Fig. 1

Mean minutes of daily MVPA during working hours and leisure time among staff working mostly with toddlers and staff working mostly with older children. *Difference in the mean number of minutes of MVPA during leisure between staff working with toddlers and staff working with older children.

Mean minutes of daily MVPA during working hours and leisure time among staff working mostly with toddlers and staff working mostly with older children. *Difference in the mean number of minutes of MVPA during leisure between staff working with toddlers and staff working with older children.

4Discussion

4.1Physical activity levels of kindergarten staff

The results demonstrate that 86% of the kindergarten staff met the health recommendations of 21.4 min of daily physical activity with moderate and/or vigorous intensity. This is higher than other Norwegian women and Norwegian men. According to a population study of Norwegians [1], 34% of Norwegian women and 28% of Norwegian men in the 20–64 age group satisfied these recommendations. Ninety-five percent of the kindergarten staff in our study were between 30 and 50 years of age, with a mean age of 41.2 years. Data from the Directorate of Health, which are based on a nationwide study of 3267 persons, showed that just under 30% of Norwegian women aged in their 30 s and slightly more than 30% of women aged in their 40 s met the health recommendations for physical activity [3]. A higher proportion of female participants in our study satisfied the health recommendations for physical activity than Norwegian women in general.

Our study found that the kindergarten staff had a mean MVPA of 44.8 minutes per day that was higher than that reported in a previous study of Norwegian adults [28]. That sudy found that the mean time spent on MVPA in the 20–64 age group was 34.3 min for women and 36.5 min for men. The kindergarten staff in our study had a higher CPM of 364.2, compared to the CPM for Norwegians in the 20–64 age group (345 for women and 349 for men). The kindergarten staff in the municipality of Levanger, Norway in our study had a higher physical activity level, when compared with the findings of other studies of women and men in Norway and Sweden [28, 29].

If we compare the findings from our study with other occupations that also comprise elements of demanding physical work, kindergarten staff in the municipality of Levanger in our study have similar physical activity level as carpenters [8] and construction workers [10]. A study by Hoel and Øren [8] determined that carpenters and academics had 439 and 332 CPM in a working day, respectively. This shows that the number of counts (364) that kindergarten staff have is higher than academics and much lower than carpenters. One study showed that healthcare workers in hospitals had a mean MVPA of 23.57 min –an activity level substantially lower that of the kindergarten staff in our study [30]. This is a somewhat surprising finding because kindergarten staff and healthcare workers have similarly physically demanding jobs. However, the authors [30] argued that walking in a patient care unit (which can be argued to be a major physical activity among these health-care workers) is probably not sustained for one minute, which is necessary to be categorized as moderate physical activity by the accelerometer. On the other hand, kindergarten staff take field trips with children and often help children in different situations where they play. This may entail physical activity that lasts for epochs of more than one minute, and may explain the differences in activity levels among kindergarten staff and healthcare workers.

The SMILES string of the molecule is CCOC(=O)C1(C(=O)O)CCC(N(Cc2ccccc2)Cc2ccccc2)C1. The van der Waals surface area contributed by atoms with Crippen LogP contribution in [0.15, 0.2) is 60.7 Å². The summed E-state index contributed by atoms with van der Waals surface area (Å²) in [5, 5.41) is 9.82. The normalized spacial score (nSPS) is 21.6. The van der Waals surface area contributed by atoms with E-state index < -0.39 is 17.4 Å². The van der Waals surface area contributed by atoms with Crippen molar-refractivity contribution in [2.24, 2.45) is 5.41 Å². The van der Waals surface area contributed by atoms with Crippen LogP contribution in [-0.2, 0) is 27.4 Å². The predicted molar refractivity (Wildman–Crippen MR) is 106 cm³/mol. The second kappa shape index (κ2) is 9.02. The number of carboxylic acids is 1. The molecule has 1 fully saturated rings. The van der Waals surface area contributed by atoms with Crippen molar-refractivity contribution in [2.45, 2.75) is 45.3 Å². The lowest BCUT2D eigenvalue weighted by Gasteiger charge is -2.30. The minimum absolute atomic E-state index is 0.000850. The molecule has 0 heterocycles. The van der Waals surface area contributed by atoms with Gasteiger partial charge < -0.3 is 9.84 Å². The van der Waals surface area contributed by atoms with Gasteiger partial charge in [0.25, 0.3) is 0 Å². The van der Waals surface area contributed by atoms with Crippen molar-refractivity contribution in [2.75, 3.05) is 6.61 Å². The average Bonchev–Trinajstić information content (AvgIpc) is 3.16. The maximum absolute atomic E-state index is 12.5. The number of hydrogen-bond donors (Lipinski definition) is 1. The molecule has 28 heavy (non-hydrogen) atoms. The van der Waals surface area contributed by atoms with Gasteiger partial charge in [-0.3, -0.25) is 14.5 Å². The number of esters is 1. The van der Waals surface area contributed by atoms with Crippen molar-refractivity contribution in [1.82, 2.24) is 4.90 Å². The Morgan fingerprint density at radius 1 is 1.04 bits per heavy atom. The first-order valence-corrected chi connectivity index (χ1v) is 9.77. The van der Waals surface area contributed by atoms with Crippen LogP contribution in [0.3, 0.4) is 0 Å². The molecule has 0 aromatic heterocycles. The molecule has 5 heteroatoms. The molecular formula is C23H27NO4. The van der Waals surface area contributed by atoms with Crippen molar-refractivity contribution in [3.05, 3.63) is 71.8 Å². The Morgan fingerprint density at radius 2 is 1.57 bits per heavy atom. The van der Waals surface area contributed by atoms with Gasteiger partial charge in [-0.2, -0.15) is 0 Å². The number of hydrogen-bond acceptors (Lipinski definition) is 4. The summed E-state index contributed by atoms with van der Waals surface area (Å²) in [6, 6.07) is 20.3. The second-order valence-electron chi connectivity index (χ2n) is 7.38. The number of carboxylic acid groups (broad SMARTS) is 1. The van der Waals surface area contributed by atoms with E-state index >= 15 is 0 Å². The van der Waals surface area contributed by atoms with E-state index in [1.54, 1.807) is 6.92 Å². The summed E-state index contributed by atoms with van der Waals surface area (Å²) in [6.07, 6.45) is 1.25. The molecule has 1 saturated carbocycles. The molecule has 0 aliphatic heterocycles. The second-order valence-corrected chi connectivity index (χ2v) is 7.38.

This may indicate that working in a kindergarten, and in other jobs that demand physical activity contributes to satisfying the health recommendations for physical activity. Incidental physical activity throughout the workday reduces sedentary time and increases total physical activity. A relevant question is whether there may be differences in this occupation category depending on whether the staff are working with toddlers or older children.

4.2Differences in physical activity levels between staff working with toddlers and older children

The results reveal that the kindergarten staff who worked mostly with older children spent more time in MVPA during a full day, compared to those who worked mostly with toddlers. Furthermore, kindergarten staff who worked mostly with older children also had substantially more CPM (433 counts) than those who worked mostly with toddlers (321 counts). Figure 1 shows that no difference existed in terms of minutes with MVPA during working hours between those who worked with older children and those who worked with toddlers. However, kindergarten staff who mainly worked with older children had more minutes with MVPA during their leisure time than those who worked with toddlers. More kindergarten staff members who worked with older children satisfied the recommendations for daily physical activity compared to staff working with toddlers, even if this difference was not significant. As previously mentioned, kindergarten staff working with older children may have to follow the children where play activity takes them, and also take part in play and field trips in the neighbourhood with increasingly mobile children. Moreover, toddlers tend to sleep more than older children. Thus, it is reasonable to assert that kindergarten staff working with older children have a higher physical activity level during work. This assumption is supported by the findings of Tucker [17] and Reilly et al. [31], that children’s physical activity levels increased with age. Three- and five-year-olds had, on average, 818 CPM measured by accelerometer [31]. The three-year-olds spent only two per cent of this time in MVPA, while the five-year-olds spent four per cent of the total time in MVPA. Children aged between 29 and 52 months had a CPM of 667 when playing outside [31]. In comparison, Brasholt et al. [33], found higher physical activity levels among children aged 62-months (877 + /- 233 counts/min).